Thank you, thank you, Sue, for such a thoughtful post. I live in Southern California. We did so many things right at first, only to be undone by people who got careless and selfish as soon as the mandates were lifted. Now cases are surging, and I’m so concerned for our nurse neighbors and others who must go to work every day. I just don’t understand the anti-mask mentality. It’s the least we can do for everyone’s health and to get things back to normal. By the way, with two sons and a husband who are sports fans, the lock-down term I use is “safe at home” or “home-safe.” We’ve gotten up to bat and gotten a hit (prepared well), rounded the bases, and now we get to be safe at home for awhile. Sanctuary in place. I realize that not everyone has a good place to shelter, and my heart goes out to them. For those of us who do, can’t we just make this basic effort to help everyone?
I love your posts! Best wishes!
We have a couple of nurses in the family. One is on maternity leave, thank goodness. The other is a surgical nurse and has been reassigned to processing patients at an assessment centre. Having said that, our hospitals here have not been overwhelmed, so that is good.
I was nodding and agreeing with everything you have written here as I read through. In so many ways the lockdown was easier. When it was introduced here in UK there was a sense of relief that we’d could all stay at home and stay safe. Many of the people I know (we are all introverts!) could have carried on longer! It was a very stress free life. The easing of restrictions so much harder just as you are experiencing. Vagaries and ambiguities abound. And the people who just assume that it’s all over?! And the rebelling about masks? Really?! I too find it hard to navigate the path of doing what I am comfortable with, whilst trying to avoid any causing of offence when it differs from friends ideas of what is ok. I worry I may seem preachy, or paranoid or unreasonable. But also happier being a rule follower given what’s at stake. Great post again.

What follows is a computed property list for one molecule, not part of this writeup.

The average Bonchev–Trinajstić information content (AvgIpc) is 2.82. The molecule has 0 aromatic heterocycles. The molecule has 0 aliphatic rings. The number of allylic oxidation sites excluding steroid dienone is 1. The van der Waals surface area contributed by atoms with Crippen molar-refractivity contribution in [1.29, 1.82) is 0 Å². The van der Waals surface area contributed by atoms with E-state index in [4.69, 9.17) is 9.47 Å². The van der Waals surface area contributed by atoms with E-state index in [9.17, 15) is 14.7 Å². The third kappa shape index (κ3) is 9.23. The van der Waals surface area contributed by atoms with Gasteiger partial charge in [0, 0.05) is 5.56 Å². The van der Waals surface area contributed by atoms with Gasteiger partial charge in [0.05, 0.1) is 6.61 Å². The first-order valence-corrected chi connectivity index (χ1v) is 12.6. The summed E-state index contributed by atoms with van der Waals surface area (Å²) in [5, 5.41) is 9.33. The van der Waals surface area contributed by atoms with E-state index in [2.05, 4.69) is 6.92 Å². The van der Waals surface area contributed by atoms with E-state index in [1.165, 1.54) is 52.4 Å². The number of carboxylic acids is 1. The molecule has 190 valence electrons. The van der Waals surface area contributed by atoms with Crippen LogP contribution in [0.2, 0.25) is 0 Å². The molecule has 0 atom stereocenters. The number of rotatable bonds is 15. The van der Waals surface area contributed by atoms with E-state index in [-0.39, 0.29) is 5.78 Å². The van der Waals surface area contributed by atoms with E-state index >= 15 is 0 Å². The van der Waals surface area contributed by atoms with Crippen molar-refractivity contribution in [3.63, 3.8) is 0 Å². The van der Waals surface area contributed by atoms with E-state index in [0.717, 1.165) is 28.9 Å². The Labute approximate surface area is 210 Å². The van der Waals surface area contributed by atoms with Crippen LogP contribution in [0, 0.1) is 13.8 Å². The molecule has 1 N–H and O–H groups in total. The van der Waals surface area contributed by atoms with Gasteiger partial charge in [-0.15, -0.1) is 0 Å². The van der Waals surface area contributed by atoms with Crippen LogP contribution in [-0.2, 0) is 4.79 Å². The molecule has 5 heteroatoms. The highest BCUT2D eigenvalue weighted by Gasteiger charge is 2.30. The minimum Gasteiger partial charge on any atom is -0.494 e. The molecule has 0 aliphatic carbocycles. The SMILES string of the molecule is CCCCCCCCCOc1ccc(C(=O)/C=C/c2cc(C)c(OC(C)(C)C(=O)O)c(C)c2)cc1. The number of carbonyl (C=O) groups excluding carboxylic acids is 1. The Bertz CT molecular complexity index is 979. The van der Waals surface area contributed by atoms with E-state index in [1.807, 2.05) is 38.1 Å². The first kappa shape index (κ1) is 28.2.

I am not only a rule-follower… and I also became used to encouraging others to follow the rules. After thirty years in the classroom … it’s hard to keep my mouth shut at times. 🙂